Health care provision is a public good, and universal health coverage is considered to be an integral part of Sustainable Development Goals (SDGs). In order to achieve universal healthcare coverage in low and middle-income countries, international organizations such as the World Bank advocate on delivering healthcare through free or nominally priced medical care in publicly-run facilities staffed by qualified doctors. However, a significant fraction of households in these countries visits fee-charging private health care provider. Furthermore, households in low and middle-income countries spend a significant portion of their resources on healthcare. In India, households’ use of primary healthcare services is a puzzle. The private share of primary healthcare use in India is higher even in the market with a qualified doctor offering free care through public clinics. This research project aims to examine the reason for the existence of such a puzzle in India.
|Staff: Pramod Kumar Sur|
Comparative Growth Policy
Japan became the first country in the world to achieve rapid economic growth from the 1950s until the 1970s, and many emerging economies in Asia are currently experiencing rapid economic growth. This research group conducts research on what lessons emerging Asia can learn from the successes and failures of growth policies in Japan, and conversely, what lessons Japan can learn from the successes and failures of growth policies in emerging Asia, and we make policy recommendations based on our research findings.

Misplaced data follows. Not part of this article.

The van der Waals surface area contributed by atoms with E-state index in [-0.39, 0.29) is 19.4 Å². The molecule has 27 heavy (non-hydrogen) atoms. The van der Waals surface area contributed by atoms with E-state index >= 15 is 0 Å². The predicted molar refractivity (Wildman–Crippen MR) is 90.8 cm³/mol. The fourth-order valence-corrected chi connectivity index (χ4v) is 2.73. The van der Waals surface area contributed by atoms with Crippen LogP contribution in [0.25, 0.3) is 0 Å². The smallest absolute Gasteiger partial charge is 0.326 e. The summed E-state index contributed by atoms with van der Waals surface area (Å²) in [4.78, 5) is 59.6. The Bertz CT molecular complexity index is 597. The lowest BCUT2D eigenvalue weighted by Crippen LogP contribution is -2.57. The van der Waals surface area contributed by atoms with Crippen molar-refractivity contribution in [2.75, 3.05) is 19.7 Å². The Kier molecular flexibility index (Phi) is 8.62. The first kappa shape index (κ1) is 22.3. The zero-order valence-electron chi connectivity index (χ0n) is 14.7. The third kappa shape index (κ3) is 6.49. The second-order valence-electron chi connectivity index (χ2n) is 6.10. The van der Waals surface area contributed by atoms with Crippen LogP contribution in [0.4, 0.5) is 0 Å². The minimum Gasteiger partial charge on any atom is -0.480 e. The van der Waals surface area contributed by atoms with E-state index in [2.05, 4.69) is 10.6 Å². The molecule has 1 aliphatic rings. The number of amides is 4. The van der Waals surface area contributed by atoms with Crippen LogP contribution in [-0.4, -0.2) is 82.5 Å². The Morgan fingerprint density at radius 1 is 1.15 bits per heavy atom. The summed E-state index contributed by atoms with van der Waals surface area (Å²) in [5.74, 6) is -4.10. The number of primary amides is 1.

|A Study of the Startup Ecosystem in Taiwan|
In Taiwan, the startup-supporting system has largely changed during the last about ten years. Formerly, it consisted of the construction of science parks, preferential treatment for high-tech firms, the promotion of venture capital (VC) investment, support for commercialization by incubators and so on. In recent years, new actors and methods have appeared, includes short and intensive startup-nurturing programs by accelerators and mentor networks, funding through angels and crowdfunding as well as VC, promoting cooperation between startups and established large firms, the stimulation of entrepreneurship by university curriculums and pitch events, and so on. In other words, we observe the development of “Startup Ecosystem” based on the networking of these various actors and methods. This study tries to investigate the development mechanism of “Startup Ecosystem” in Taiwan, if possible, partly conducting the similar analysis of Japan and China (Of course, only one year is not enough for me to fully implement such heavy tasks. So, I plan to go on with this and related themes for several years).
|Staff: Chikashi Kishimoto|
|The Impact of Enterprise Zones to Local Business Development|